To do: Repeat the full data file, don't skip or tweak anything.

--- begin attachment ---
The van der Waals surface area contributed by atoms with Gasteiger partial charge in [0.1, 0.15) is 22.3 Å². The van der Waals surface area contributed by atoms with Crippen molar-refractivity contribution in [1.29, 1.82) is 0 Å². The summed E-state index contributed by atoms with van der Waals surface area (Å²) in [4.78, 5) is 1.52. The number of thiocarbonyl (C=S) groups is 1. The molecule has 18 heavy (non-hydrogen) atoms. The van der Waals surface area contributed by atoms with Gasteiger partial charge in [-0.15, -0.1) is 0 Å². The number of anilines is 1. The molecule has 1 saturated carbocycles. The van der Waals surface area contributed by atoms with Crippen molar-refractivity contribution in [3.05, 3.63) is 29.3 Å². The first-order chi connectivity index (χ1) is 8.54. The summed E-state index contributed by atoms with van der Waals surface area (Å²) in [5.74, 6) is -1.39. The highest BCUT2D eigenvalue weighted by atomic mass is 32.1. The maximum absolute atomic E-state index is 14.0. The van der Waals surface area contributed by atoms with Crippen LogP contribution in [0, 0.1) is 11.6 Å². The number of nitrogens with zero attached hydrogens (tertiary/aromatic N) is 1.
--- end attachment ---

The van der Waals surface area contributed by atoms with Gasteiger partial charge in [0.1, 0.15) is 22.3 Å². The van der Waals surface area contributed by atoms with Crippen molar-refractivity contribution in [1.29, 1.82) is 0 Å². The summed E-state index contributed by atoms with van der Waals surface area (Å²) in [4.78, 5) is 1.52. The number of thiocarbonyl (C=S) groups is 1. The molecule has 18 heavy (non-hydrogen) atoms. The van der Waals surface area contributed by atoms with Gasteiger partial charge in [-0.15, -0.1) is 0 Å². The number of anilines is 1. The molecule has 1 saturated carbocycles. The van der Waals surface area contributed by atoms with Crippen molar-refractivity contribution in [3.05, 3.63) is 29.3 Å². The first-order chi connectivity index (χ1) is 8.54. The summed E-state index contributed by atoms with van der Waals surface area (Å²) in [5.74, 6) is -1.39. The highest BCUT2D eigenvalue weighted by atomic mass is 32.1. The maximum absolute atomic E-state index is 14.0. The van der Waals surface area contributed by atoms with Crippen LogP contribution in [0, 0.1) is 11.6 Å². The number of nitrogens with zero attached hydrogens (tertiary/aromatic N) is 1.